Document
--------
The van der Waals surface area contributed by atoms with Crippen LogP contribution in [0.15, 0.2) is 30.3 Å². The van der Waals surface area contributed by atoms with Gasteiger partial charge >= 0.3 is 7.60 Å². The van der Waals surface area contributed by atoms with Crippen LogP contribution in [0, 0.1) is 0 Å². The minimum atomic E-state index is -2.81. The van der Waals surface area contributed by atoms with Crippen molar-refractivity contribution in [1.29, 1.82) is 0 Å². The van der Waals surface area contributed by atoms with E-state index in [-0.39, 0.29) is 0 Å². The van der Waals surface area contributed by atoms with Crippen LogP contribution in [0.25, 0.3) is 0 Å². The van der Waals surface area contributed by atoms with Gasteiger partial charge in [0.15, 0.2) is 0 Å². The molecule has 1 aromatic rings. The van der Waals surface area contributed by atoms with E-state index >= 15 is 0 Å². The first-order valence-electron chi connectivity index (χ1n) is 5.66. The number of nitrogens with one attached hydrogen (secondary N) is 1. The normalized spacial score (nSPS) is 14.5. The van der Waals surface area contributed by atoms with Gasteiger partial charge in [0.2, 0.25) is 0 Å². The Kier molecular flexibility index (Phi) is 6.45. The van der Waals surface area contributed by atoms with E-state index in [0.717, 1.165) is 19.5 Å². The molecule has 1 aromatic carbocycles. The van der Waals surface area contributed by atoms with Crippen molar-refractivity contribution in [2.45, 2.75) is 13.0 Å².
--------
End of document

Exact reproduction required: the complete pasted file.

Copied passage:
The van der Waals surface area contributed by atoms with Crippen LogP contribution in [0.15, 0.2) is 30.3 Å². The van der Waals surface area contributed by atoms with Gasteiger partial charge >= 0.3 is 7.60 Å². The van der Waals surface area contributed by atoms with Crippen LogP contribution in [0, 0.1) is 0 Å². The minimum atomic E-state index is -2.81. The van der Waals surface area contributed by atoms with Crippen molar-refractivity contribution in [1.29, 1.82) is 0 Å². The van der Waals surface area contributed by atoms with E-state index in [-0.39, 0.29) is 0 Å². The van der Waals surface area contributed by atoms with Crippen LogP contribution in [0.25, 0.3) is 0 Å². The van der Waals surface area contributed by atoms with Gasteiger partial charge in [0.15, 0.2) is 0 Å². The molecule has 1 aromatic rings. The van der Waals surface area contributed by atoms with E-state index >= 15 is 0 Å². The first-order valence-electron chi connectivity index (χ1n) is 5.66. The number of nitrogens with one attached hydrogen (secondary N) is 1. The normalized spacial score (nSPS) is 14.5. The van der Waals surface area contributed by atoms with Gasteiger partial charge in [0.2, 0.25) is 0 Å². The Kier molecular flexibility index (Phi) is 6.45. The van der Waals surface area contributed by atoms with E-state index in [0.717, 1.165) is 19.5 Å². The molecule has 1 aromatic carbocycles. The van der Waals surface area contributed by atoms with Crippen molar-refractivity contribution in [2.45, 2.75) is 13.0 Å².